Vassiliadis Petros, Paul, Aspects of his Theology, vol. A’, “Biblical Library” series, num. 31, P.Pournaras Publications, Thessaloniki 2004, pp. 498.
This book by Petros Vassiliadis essentially constitutes a textbook intended primarily for first-year Theology students, but also academics involved in New Testament hermeneutics. Its content is an attempt for a systematic presentation of part of the theological thought of Apostle Paul in the form of indicative sections in depth and width, in three areas of his teaching: Soteriology, ecclesiology and ethical and social teaching. The aim of the project is to contribute to the revision of conventional interpretation of the Apostle’s theology.
In this context, the book is divided in three parts. There are short introductions in Pauline theology with special mention to the latest developments in the field of Pauline theology and the “paradigm shift” that has occurred in relation to it.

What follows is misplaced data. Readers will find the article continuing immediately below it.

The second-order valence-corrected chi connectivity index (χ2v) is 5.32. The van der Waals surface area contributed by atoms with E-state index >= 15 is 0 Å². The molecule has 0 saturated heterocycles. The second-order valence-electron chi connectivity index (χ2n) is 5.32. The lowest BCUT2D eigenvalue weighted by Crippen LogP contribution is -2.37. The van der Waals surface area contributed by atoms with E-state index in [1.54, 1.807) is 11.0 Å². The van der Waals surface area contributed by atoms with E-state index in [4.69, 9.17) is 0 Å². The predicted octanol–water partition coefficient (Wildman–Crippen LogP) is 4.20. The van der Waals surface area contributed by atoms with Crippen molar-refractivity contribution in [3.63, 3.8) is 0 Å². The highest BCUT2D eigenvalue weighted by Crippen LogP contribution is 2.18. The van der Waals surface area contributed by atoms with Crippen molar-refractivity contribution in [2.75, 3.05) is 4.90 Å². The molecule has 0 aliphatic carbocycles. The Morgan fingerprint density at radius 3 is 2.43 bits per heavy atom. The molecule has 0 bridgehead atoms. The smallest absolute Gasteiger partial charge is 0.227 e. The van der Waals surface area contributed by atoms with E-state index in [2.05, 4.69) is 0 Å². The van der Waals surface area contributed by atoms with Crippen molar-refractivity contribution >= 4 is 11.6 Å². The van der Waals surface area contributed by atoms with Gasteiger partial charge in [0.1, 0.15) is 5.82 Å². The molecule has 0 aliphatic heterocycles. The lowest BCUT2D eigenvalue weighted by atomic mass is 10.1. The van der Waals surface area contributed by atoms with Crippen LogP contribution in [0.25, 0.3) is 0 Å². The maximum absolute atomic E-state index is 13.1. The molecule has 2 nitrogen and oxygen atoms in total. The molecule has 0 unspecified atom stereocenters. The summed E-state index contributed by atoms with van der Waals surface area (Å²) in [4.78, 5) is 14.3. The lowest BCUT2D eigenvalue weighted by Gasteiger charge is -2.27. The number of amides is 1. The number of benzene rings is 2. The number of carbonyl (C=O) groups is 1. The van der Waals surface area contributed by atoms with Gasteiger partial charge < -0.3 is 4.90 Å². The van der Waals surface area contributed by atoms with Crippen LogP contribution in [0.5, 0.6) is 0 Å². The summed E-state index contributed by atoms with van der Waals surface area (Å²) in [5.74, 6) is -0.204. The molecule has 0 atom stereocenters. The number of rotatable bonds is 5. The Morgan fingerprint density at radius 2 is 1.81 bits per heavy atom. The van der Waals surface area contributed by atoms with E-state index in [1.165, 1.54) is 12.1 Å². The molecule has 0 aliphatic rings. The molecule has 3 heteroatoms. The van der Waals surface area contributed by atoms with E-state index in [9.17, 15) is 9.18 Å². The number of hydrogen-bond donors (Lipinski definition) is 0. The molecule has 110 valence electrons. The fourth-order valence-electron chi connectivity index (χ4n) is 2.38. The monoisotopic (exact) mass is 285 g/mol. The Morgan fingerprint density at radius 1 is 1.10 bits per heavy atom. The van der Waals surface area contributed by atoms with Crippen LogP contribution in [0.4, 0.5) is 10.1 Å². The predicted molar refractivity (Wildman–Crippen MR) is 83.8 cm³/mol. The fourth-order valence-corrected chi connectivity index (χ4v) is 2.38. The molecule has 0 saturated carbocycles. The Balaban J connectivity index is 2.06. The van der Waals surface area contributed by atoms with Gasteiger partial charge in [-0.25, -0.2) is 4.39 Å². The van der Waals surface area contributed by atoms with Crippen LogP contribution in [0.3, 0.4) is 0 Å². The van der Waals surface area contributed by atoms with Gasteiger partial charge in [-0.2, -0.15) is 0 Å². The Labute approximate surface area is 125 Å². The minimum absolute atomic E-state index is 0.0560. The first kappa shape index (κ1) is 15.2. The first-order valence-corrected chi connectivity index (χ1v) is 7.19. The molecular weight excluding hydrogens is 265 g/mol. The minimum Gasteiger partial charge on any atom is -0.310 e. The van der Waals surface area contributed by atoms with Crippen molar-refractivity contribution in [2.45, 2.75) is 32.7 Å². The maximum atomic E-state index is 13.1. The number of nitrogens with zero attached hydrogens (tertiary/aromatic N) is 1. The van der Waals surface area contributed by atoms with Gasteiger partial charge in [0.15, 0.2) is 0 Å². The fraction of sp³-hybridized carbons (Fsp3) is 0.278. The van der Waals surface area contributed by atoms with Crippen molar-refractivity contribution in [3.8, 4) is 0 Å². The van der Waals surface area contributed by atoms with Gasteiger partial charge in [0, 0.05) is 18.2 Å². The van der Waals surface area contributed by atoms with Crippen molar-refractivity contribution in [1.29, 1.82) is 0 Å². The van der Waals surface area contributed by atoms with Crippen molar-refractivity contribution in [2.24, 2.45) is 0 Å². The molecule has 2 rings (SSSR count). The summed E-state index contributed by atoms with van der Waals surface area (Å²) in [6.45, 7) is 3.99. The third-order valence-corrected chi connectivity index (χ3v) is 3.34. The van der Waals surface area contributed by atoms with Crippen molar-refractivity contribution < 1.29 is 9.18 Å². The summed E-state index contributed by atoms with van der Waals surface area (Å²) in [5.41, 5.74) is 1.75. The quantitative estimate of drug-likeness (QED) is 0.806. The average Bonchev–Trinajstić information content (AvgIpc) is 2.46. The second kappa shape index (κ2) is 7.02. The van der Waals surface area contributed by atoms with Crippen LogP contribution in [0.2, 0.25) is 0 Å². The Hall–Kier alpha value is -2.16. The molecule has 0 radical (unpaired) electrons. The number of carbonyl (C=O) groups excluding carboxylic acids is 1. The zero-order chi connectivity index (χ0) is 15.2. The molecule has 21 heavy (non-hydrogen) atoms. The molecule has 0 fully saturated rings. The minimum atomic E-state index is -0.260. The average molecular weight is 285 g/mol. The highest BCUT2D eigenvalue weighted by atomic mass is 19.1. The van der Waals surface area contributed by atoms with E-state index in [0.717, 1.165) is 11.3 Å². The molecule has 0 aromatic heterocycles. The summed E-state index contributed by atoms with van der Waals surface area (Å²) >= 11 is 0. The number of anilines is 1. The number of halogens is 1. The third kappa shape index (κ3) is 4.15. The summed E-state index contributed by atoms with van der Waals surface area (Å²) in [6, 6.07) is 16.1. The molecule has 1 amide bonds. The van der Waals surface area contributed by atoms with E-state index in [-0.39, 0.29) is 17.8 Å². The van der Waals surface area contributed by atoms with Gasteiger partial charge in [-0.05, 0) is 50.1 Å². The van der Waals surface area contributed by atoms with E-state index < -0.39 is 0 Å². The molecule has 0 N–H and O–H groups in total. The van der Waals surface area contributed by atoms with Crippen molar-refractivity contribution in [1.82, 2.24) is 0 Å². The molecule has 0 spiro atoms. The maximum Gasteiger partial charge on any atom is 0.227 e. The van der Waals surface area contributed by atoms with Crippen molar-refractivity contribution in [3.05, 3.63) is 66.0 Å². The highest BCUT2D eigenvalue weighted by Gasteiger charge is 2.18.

In the first part there is an examination of the Pauline aspects of salvation. Emphasis is placed on the soteriological background of Paul’s teachings about Jesus’ Cross, always under the prism of the anti-Pauline interpretation of Jesus’ death. The author attempts to ascertain the Apostle’s substantial contribution the problem of salvation and highlight the watershed brought about in Christian soteriology by the “Theology of the Cross”.
The second part looks at Pauline ecclesiology. In this context, there is an examination of the Pneumatological, Christological and Eschatological character of Pauline ecclesiology. Further, there is an analysis of Pauline Eucharistic theology, focusing on its Christological background and the eschatological character of the Eucharist as a living expression of ecclesiological identity of the Christian community as a communion of the utmost.
In the third and last part there is an examination of aspects of Pauline ethical and social teaching. Thus, there is a brief analysis of the views of Paul on the dynamic interpretation and understanding of tradition, his notions about the relationships between Church and State and about peace. The greatest part of the third section is an analysis by Vassiliadis of the problem of Pauline logia, as presented in B’ Cor. 8-9. After the introductory material on the issue of logia, there is annotation of the two chapters.